Their voices, high and desperate with anger, washed over them, blurring into indistinction; the only solid point of reference was Zhao Yunlan's fingers, clenched in Shen Wei's shoulder. His glasses went skittering somewhere; he tried to push himself up and it triggered another wave of coughing. More blood.
He dragged his head up; the woman staggered towards them, her hands outstretched and clawing at the air, her face twisted. Each of her steps echoed in his bones, scraped him from inside out.
He made his vocal cords work, made himself ask,"Who... gave it to you? Did you want to hurt her?"
She stopped, stared at him in dismay. "Never, I would've never hurt her, my treasure. She couldn’t bear the sun, and he said - the man with the brush, he said it would help, that I would only take a little, and I did! She was better!"
Zhao Yunlan sucked in air over Shen Wei's head, full of dismayed understanding. "The Dixing energy? Are you stealing it?"
"I can't stop! It grew stronger, and it continues - and it hurts, it hurts, it hurts now, what are you? What are you doing to me?"
"Stop," Zhao Yunlan said, suddenly cold. "Step away, slowly. Shen Wei?"
Shen Wei paid Zhao Yunlan no attention, in a way he rarely allowed himself. He could see through the woman now, could see the violent swirl of warring energies within the flimsy contours of her body; he knew now what had happened to her, and knew what was happening to him, and what was to happen to all three of them in several moments, when his stolen energy, taken unwittingly all at once, would prove to be too much for her frail frame.
It couldn't be allowed to happen. Time split into choppy, brisk fragments. Shen Wei surged to his feet in one, moving his body detachedly, like a puppeteer would; saw her begin to glow, her face twisted in uncomprehending horror, in the other; hit Zhao Yunlan's arm in the third, spoiling his aim.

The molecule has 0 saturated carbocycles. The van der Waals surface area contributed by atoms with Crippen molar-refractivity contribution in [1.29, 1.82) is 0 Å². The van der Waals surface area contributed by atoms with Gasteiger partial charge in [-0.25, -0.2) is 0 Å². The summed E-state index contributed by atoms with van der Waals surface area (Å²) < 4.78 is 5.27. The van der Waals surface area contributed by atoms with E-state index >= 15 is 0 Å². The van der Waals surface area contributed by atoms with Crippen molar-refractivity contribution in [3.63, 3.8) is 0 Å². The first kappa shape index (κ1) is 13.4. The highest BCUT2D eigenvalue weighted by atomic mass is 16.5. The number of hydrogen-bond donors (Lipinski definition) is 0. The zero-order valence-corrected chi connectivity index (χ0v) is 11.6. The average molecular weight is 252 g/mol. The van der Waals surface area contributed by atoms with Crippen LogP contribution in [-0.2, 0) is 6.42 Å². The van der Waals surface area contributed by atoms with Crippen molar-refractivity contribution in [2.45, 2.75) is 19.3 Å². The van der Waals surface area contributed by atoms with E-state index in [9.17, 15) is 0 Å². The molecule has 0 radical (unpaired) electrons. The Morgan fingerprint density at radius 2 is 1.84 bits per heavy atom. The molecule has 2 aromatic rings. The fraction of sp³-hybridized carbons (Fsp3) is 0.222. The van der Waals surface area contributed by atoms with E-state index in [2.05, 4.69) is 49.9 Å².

There was no stopping what was to come, and he did not want the woman to die, the one who loved one of his people enough to make ill-advised bargains for her; and so he gathered the last vestiges of his energy to him - agony, but what did it matter - and pulled her glowing form towards himself and Zhao Yunlan, just as he put her under sleep.
Shen Wei flung all three of them into the corner of the cave, and managed to throw up an energy shield around them a second before the stolen power burst from the woman and the mountain fell on their heads.
It crushed them; there was no way it wouldn't have, the sheer weight of the dirt and stone, when he was already so badly spent. But Zhao Yunlan was with him, and Zhao Yunlan was not allowed to die, not while Shen Wei still drew breath - and so it didn't.
He held; he held; he held. He choked on the blood flooding his mouth and coating his tongue; it poured from his nose and his eyes. He blinked at Zhao Yunlan's face, scant inches from his own, indistinct through the red haze - the man was kneeling across from him, hands on his shoulders, shouting at him but Shen Wei couldn't hear him. Even Zhao Yunlan couldn't compete with the acid agony eating through his veins, splintering his bones and dissolving his sinews.
If he died, the second explosion would've killed Zhao Yunlan for sure. And so, he didn't; his shield held, and, an eternity later, the mountain settled down around them.
Shen Wei didn't dare to lose consciousness. His grasp on his own existence was so thin he wasn't sure he would keep it if he allowed himself even a moment of slipping away. But he went into a gray, trancelike state while the mountain groaned, while the stones slid and settled off the sides of his shield, while the earth moved around them and under them and above them in ways it wasn't supposed to. It reminded him of - something - it reminded him - his brother was falling, just a moment ahead of him, always just a moment, and the fear on his face was harder to bear than his hatred, and the earth moved...
He didn't lose consciousness, but he forgot, for a while, who he was and where he was. He was the energy, he was the lattice of brightly dark lines stacked with stones, he was pouring out into that dark, the will and the intent: they would not die.
They did not die.
"...Wei. Xiao Wei. Xiao Wei! Wake the fuck up, Xiao Wei, please, come on, Xiao Wei..."
His joy at the pet name came back to him faster than his memory or sense did.
"Oh thank fuck," Kunlun - no, no, it was now, Shen Wei was under the earth but it was now - Zhao Yunlan said, and laughed in a way that was pure relief. "Damn, Xiao Wei, you scared the shit out of me."
Shen Wei's shield chose this moment to flicker out of existence; he heard the stone groan over the resulting empty space above their heads, and harmlessly settle into a rough dome. Dust and chips of basalt rained down at them.
Zhao Yunlan swore.